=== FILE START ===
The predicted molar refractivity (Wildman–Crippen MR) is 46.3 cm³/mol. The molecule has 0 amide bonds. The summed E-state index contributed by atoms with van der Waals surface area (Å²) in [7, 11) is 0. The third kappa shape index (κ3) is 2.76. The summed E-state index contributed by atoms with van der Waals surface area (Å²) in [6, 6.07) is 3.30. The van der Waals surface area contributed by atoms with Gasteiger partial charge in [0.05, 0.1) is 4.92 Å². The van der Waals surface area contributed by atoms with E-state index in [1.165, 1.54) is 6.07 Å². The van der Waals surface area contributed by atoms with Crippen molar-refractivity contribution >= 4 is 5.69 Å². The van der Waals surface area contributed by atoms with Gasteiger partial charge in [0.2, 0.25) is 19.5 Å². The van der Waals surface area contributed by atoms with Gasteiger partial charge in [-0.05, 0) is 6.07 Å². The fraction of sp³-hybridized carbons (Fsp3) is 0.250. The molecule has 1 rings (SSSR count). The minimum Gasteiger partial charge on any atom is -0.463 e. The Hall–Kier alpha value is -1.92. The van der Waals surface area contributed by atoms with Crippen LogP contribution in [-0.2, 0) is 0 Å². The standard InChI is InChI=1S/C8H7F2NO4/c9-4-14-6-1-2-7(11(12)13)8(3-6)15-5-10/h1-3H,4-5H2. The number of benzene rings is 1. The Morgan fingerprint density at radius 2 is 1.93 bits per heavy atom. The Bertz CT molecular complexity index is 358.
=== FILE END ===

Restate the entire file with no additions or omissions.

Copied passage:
The predicted molar refractivity (Wildman–Crippen MR) is 46.3 cm³/mol. The molecule has 0 amide bonds. The summed E-state index contributed by atoms with van der Waals surface area (Å²) in [7, 11) is 0. The third kappa shape index (κ3) is 2.76. The summed E-state index contributed by atoms with van der Waals surface area (Å²) in [6, 6.07) is 3.30. The van der Waals surface area contributed by atoms with Gasteiger partial charge in [0.05, 0.1) is 4.92 Å². The van der Waals surface area contributed by atoms with E-state index in [1.165, 1.54) is 6.07 Å². The van der Waals surface area contributed by atoms with Crippen molar-refractivity contribution >= 4 is 5.69 Å². The van der Waals surface area contributed by atoms with Gasteiger partial charge in [0.2, 0.25) is 19.5 Å². The van der Waals surface area contributed by atoms with Gasteiger partial charge in [-0.05, 0) is 6.07 Å². The fraction of sp³-hybridized carbons (Fsp3) is 0.250. The molecule has 1 rings (SSSR count). The minimum Gasteiger partial charge on any atom is -0.463 e. The Hall–Kier alpha value is -1.92. The van der Waals surface area contributed by atoms with Crippen LogP contribution in [-0.2, 0) is 0 Å². The standard InChI is InChI=1S/C8H7F2NO4/c9-4-14-6-1-2-7(11(12)13)8(3-6)15-5-10/h1-3H,4-5H2. The number of benzene rings is 1. The Morgan fingerprint density at radius 2 is 1.93 bits per heavy atom. The Bertz CT molecular complexity index is 358.